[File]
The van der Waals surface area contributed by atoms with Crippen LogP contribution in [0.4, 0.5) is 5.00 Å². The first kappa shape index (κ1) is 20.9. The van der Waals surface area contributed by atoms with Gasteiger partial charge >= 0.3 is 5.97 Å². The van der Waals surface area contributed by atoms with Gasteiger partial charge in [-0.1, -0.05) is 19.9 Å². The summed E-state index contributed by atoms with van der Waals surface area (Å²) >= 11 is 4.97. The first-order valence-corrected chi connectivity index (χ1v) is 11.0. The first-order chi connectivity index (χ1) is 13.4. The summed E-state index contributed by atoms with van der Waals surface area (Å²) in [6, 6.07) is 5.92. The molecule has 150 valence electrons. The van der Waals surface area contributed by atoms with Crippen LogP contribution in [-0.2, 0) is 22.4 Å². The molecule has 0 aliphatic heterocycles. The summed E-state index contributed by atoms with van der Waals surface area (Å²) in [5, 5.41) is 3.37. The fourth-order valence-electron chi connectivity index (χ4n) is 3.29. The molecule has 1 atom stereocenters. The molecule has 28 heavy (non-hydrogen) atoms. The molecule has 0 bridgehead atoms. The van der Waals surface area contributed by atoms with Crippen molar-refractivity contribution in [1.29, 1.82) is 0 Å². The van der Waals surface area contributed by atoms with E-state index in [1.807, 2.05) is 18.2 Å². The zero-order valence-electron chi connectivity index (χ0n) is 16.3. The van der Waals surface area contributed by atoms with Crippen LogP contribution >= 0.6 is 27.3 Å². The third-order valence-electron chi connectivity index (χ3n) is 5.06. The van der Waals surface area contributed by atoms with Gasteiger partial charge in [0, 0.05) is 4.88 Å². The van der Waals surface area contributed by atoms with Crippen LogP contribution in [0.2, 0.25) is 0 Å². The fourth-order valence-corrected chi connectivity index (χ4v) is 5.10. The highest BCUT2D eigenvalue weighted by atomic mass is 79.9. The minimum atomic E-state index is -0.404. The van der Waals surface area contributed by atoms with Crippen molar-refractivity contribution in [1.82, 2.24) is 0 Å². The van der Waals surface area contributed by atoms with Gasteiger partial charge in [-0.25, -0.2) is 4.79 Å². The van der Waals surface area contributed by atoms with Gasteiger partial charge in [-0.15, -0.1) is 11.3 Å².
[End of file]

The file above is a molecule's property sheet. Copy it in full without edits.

The van der Waals surface area contributed by atoms with Crippen LogP contribution in [0.4, 0.5) is 5.00 Å². The first kappa shape index (κ1) is 20.9. The van der Waals surface area contributed by atoms with Gasteiger partial charge >= 0.3 is 5.97 Å². The van der Waals surface area contributed by atoms with Gasteiger partial charge in [-0.1, -0.05) is 19.9 Å². The summed E-state index contributed by atoms with van der Waals surface area (Å²) >= 11 is 4.97. The first-order valence-corrected chi connectivity index (χ1v) is 11.0. The first-order chi connectivity index (χ1) is 13.4. The summed E-state index contributed by atoms with van der Waals surface area (Å²) in [6, 6.07) is 5.92. The molecule has 150 valence electrons. The van der Waals surface area contributed by atoms with Crippen LogP contribution in [-0.2, 0) is 22.4 Å². The molecule has 0 aliphatic heterocycles. The summed E-state index contributed by atoms with van der Waals surface area (Å²) in [5, 5.41) is 3.37. The fourth-order valence-electron chi connectivity index (χ4n) is 3.29. The molecule has 1 atom stereocenters. The molecule has 28 heavy (non-hydrogen) atoms. The molecule has 0 bridgehead atoms. The van der Waals surface area contributed by atoms with Crippen molar-refractivity contribution in [1.29, 1.82) is 0 Å². The van der Waals surface area contributed by atoms with E-state index in [1.807, 2.05) is 18.2 Å². The zero-order valence-electron chi connectivity index (χ0n) is 16.3. The van der Waals surface area contributed by atoms with Crippen LogP contribution >= 0.6 is 27.3 Å². The third-order valence-electron chi connectivity index (χ3n) is 5.06. The van der Waals surface area contributed by atoms with Gasteiger partial charge in [0, 0.05) is 4.88 Å². The van der Waals surface area contributed by atoms with Crippen LogP contribution in [0.2, 0.25) is 0 Å². The fourth-order valence-corrected chi connectivity index (χ4v) is 5.10. The highest BCUT2D eigenvalue weighted by atomic mass is 79.9. The minimum atomic E-state index is -0.404. The van der Waals surface area contributed by atoms with Crippen molar-refractivity contribution in [1.82, 2.24) is 0 Å². The van der Waals surface area contributed by atoms with Gasteiger partial charge in [-0.25, -0.2) is 4.79 Å². The van der Waals surface area contributed by atoms with Gasteiger partial charge in [-0.15, -0.1) is 11.3 Å².